On February 23, 2018, Coinbase told approximately 13,000 affected customers that the company would be providing their taxpayer ID, name, birth date, address, and historical transaction records from 2013 to 2015 to the IRS within 21 days. In March, Coinbase appointed Emilie Choi, a former LinkedIn executive, as Vice President of Corporate and Business Development. She was promoted to the role of president and chief operating officer in May 2019. On March 26, 2018, Coinbase announced their intention to add support for ERC-20 tokens. On April 5, 2018, Coinbase announced that it had formed an early-stage venture fund, Coinbase Ventures, focusing on investment into blockchain- and cryptocurrency-related companies. On May 16, Coinbase Ventures announced its first investment in Compound Labs, a start-up building Ethereum smart contracts similar to money markets. On May 23, GDAX was rebranded as Coinbase Pro. Also in May, Coinbase launched Prime, a platform dedicated to institutional customers. In August, Amazon cloud executive Tim Wagner joined Coinbase as vice president of engineering. In September, Coinbase, along with Circle and Bitcoin miner company Bitmain, was part of a consortium called Centre that launched a digital coin called USD Coin, pegged to the US dollar.
In May 2020, during the COVID-19 pandemic, the company announced it was shifting completely to remote work and would no longer recognize a formal headquarters. Also in May, the company announced the acquisition of New York-based digital asset trading firm Tagomi for a price between $75 and $100 million. In June, Coinbase received internal backlash after CEO Brian Armstrong initially refused to make a statement about Black Lives Matter, citing the company's apolitical culture, but Armstrong later reverted his course on Twitter. In September, Armstrong published a blog post emphasizing that Coinbase would not engage in social activism, citing that such activism had hurt other technology firms such as Google and Facebook, and offered a severance package for those who disagreed with this direction. The company also faced complaints by employees saying they were treated unfairly due to their race or gender. In October, Coinbase announced the launch of a Visa debit card program. In December, the New York Times reported that based upon data up to 2018 (already two years old as of date of publication) women at Coinbase were paid an average of 8% less than men at comparable jobs and ranks within the company, and Black employees were paid 7% less than those in similar roles.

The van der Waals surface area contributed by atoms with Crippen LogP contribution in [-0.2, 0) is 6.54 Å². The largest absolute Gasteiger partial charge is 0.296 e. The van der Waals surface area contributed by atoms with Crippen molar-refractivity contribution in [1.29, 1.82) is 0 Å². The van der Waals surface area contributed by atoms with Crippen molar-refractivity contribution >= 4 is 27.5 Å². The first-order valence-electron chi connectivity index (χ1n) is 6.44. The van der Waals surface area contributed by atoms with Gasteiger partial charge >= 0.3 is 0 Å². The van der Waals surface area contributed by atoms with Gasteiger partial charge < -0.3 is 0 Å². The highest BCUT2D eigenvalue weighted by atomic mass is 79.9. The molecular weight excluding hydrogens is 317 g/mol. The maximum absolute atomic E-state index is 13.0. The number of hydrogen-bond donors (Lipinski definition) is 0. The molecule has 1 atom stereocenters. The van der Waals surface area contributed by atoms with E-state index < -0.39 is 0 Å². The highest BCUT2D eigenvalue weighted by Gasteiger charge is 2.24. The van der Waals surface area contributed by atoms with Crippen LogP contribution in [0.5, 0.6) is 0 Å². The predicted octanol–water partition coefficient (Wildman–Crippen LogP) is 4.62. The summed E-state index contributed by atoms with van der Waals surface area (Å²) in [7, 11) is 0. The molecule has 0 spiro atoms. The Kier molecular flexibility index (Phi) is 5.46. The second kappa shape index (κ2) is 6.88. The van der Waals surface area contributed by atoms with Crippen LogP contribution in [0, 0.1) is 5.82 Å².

In March 2021, the company fell under review by the Office of Foreign Assets Control, with concerns that the company may have provided their blockchain service to blacklisted individuals or companies, noting that the nature of blockchain technology makes it "technically infeasible" to prevent specific users from making transactions.
In March 2021, the company agreed to pay $6.5 million to settle regulatory claims that it had reported misleading information about its trading volumes. Also in March, Coinbase announced that it was establishing a business presence in India and hiring employees for IT services, including engineering, software development and customer support operations. The company also announced plans to open a physical office in Hyderabad.
In April 2021, with its final earnings release before its April 14 direct listing, the company reported a nine-fold increase in Q1 revenue, to $1.8B, up from $190.6M the previous year. The jump was attributed to the increase in the price of Bitcoin over that time period.